Adolph Hitler was a failed artist who fancied himself as a critic and collector. He was planning to create the Führermuseum, a major art gallery in Linz, Austria, which would have displayed the most important treasures stolen by the Third Reich (A model of the proposed museum is seen below). Among the artworks earmarked for the gallery was An Angel with Titus' Features (above) by Rembrandt. The painting depicts the Dutch artist's son and was stolen by the Nazis from a chateau in rural France in 1943. It ended up in a Paris warehouse, awaiting the building of the Führermuseum, which never happened. After that, the trail runs cold and the painting is presumed destroyed, or might very well be languishing in a clandestine collection somewhere.

A model of Adolf Hitler's planned Führermuseum in Linz, Austria, designed by Roderich Fick based on Hitler's sketches.
Not all the victims of Hitler's wartime art rampage took the theft of their art lying down (often in their graves). The Jewish banker and collector, Hans Rudolf Fürstenberg (below), bought the sculpture titled Sappho from the renowned artist Auguste Rodin sometime in the early part of the 20th century. Fürstenberg fled Germany for France in 1937, and the sculpture was eventually stolen by the Nazi looting agency, Einsatzstab Reichsleiter (ERR). The sculpture was stored in a Paris warehouse for a time, but went astray around 1942. Despite its scale, today, Rodin's marble masterpiece is considered lost forever. Fortunately, Fürstenberg survived the war, having sought refuge in neutral Switzerland. Despite his best efforts, the avid art enthusiast was unable to recover a significant part of his collection.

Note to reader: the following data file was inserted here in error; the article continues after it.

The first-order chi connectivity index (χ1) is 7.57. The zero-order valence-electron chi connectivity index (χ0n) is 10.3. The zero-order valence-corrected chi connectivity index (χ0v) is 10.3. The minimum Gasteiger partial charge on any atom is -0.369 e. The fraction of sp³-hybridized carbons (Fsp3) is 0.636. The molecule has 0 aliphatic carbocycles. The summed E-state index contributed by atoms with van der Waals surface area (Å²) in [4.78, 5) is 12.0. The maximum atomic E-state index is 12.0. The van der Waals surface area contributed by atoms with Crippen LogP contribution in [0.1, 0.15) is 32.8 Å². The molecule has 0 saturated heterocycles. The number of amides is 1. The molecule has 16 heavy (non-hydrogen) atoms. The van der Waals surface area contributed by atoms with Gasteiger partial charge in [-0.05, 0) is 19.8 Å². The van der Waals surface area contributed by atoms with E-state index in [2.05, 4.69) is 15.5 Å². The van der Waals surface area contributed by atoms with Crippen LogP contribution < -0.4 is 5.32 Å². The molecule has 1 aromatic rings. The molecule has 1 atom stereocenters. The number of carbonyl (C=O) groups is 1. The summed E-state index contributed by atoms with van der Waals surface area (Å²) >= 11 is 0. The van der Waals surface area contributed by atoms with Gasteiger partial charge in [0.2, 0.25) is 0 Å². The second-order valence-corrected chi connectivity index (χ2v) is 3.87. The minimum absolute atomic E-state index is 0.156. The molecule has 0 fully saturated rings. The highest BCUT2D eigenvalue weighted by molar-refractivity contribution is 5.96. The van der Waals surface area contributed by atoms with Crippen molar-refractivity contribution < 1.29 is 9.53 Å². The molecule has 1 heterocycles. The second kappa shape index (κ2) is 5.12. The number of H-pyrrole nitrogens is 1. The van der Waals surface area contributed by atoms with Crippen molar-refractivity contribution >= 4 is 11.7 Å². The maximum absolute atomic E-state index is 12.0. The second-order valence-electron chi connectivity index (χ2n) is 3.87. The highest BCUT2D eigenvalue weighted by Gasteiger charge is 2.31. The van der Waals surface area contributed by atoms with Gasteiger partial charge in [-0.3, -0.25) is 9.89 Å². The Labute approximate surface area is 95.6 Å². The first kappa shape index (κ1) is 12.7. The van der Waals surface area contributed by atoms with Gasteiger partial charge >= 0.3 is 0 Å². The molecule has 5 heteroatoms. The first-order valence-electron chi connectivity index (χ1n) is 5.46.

One would think such a large piece would be simple to find and recover.

Nazi troops gloating over their plunder.

No comments:

Post a Comment